LONDON (AP) — Prime Minister David Cameron sought Monday to dissuade young Muslims from joining the Islamic State group, saying they would only become "cannon fodder."
Cameron announced new powers designed to put those who radicalize young people "out of action," together with plans to allow parents to cancel their children's passports to prevent them from traveling abroad to join a radical group. The measures are meant to crush the infrastructure that has made it possible for as many as 700 young Britons to join radicals abroad, he said.
In a wide-ranging speech that targeted the ideology of extremism, Cameron chose a school Birmingham, a center of the Muslim community in Britain, to argue that it was time to counter the narrative that has attracted so many young people to the Islamic State group, also known as ISIL. Britain must "de-glamourize" such groups by making the young aware of the stark reality of life under their control, he said.
"You won't be some valued member of a movement. You are cannon fodder for them. They will use you," he said. "If you are a boy, they will brainwash you, strap bombs to your body and blow you up. If you are a girl, they will enslave and abuse you. That is the sick and brutal reality of ISIL."
Cameron also announced a study designed to find ways to increase opportunities for young people from ethnic minorities and increase their integration in society. He said a strategy would be published later in the year as part of a five-year-plan to wage what he defined as the struggle of a generation.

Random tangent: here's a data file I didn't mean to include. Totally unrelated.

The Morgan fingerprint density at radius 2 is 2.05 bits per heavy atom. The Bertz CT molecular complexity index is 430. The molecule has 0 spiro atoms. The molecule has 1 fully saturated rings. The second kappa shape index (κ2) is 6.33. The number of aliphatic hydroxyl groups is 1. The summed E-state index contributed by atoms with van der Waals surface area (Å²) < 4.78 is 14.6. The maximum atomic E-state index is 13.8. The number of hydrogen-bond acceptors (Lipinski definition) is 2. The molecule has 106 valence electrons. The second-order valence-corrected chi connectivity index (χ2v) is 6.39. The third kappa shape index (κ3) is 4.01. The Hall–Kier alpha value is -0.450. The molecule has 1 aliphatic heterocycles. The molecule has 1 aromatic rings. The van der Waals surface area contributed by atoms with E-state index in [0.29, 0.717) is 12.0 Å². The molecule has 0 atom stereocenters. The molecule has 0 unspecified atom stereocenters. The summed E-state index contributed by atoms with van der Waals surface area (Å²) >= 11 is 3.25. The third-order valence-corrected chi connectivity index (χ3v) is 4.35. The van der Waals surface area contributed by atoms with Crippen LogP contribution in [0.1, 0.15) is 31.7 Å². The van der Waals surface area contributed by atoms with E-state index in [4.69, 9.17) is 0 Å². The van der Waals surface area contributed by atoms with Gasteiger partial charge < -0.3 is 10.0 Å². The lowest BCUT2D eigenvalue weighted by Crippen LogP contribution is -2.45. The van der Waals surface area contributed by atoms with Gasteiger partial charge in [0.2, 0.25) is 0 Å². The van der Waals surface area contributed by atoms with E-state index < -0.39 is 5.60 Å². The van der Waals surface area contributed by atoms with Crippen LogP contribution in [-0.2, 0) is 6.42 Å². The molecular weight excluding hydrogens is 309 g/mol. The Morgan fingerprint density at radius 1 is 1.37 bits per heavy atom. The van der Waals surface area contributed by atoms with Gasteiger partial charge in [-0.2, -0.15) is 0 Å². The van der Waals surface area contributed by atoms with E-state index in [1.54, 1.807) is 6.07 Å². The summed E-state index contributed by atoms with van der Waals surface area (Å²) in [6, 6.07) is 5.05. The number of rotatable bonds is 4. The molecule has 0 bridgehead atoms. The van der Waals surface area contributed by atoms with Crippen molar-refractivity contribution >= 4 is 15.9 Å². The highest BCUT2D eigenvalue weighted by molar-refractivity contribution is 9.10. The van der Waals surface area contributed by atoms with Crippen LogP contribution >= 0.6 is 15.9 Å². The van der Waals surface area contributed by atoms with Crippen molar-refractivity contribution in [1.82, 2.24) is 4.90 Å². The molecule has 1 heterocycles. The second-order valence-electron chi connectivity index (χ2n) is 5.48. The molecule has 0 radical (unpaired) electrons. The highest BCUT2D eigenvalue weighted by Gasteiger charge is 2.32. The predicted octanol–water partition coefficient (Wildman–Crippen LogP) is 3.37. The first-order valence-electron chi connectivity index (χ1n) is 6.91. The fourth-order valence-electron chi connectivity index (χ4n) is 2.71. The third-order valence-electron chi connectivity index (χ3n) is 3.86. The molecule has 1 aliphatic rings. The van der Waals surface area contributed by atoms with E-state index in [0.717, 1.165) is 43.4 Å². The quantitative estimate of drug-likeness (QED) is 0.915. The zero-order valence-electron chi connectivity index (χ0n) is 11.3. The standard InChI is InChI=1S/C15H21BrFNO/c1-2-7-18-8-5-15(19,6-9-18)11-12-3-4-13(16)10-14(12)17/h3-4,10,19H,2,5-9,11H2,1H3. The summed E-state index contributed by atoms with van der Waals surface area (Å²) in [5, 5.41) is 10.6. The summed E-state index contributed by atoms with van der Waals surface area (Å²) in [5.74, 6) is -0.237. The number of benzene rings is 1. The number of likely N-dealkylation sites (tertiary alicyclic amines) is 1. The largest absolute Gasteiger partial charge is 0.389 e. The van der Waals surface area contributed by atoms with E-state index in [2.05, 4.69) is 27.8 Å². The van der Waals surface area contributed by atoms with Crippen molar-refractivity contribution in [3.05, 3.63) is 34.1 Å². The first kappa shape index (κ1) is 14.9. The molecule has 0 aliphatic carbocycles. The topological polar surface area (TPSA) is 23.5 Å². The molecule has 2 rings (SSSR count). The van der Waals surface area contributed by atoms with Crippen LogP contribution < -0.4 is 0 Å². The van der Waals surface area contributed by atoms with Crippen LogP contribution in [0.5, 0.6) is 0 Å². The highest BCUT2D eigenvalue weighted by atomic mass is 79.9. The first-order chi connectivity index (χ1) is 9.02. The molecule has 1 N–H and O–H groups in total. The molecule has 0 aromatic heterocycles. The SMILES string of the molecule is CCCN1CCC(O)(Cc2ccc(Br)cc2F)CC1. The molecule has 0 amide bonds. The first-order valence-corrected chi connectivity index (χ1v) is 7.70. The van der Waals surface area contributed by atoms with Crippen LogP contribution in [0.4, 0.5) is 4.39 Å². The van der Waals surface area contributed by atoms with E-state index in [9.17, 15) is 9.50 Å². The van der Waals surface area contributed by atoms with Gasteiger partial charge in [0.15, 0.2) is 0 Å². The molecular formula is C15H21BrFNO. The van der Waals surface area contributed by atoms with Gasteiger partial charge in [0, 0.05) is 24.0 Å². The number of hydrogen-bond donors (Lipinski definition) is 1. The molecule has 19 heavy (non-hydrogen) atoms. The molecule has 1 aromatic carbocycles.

Some Muslim organizations reacted with dismay, sensitive to suggestions that they are somehow to blame for extremism, particularly since the paths to terrorism are complex and varied.
There is a danger of suggesting there is a "magic solution that will make terrorism go away," said Shuja Shafi, secretary-general of the Muslim Council of Britain.
"We worry, however, that these latest suggestions will set new litmus tests which may brand us all as extremists, even though we uphold and celebrate the rule of law, democracy and rights for all," Shafi said.
Cameron acknowledged that young people are vulnerable to radicalization in part because many, though born in Britain, have little attachment to the country. In some communities, people can "go your whole life and have little to do with people from other faiths and backgrounds."
"So when groups like ISIL seek to rally our young people to their poisonous cause, it can offer them a sense of belonging that they can lack here at home," he said.
"We have, in our country, a very clear creed and we need to promote it much more confidently," he said. "Wherever we are from, whatever our background, whatever our religion, there are things we share together."
"We are all British," he said.
Brooke Rogers, a terror expert at King's College London, said Cameron tried to do too many things in a single speech — offering a confusing message. The top-down approach is also frustrating to people working against radicalization at the local level, where progress is often slow but usually more successful.
"They need to really listen to the people at the coalface," she said of those on the front-line fighting radicalization.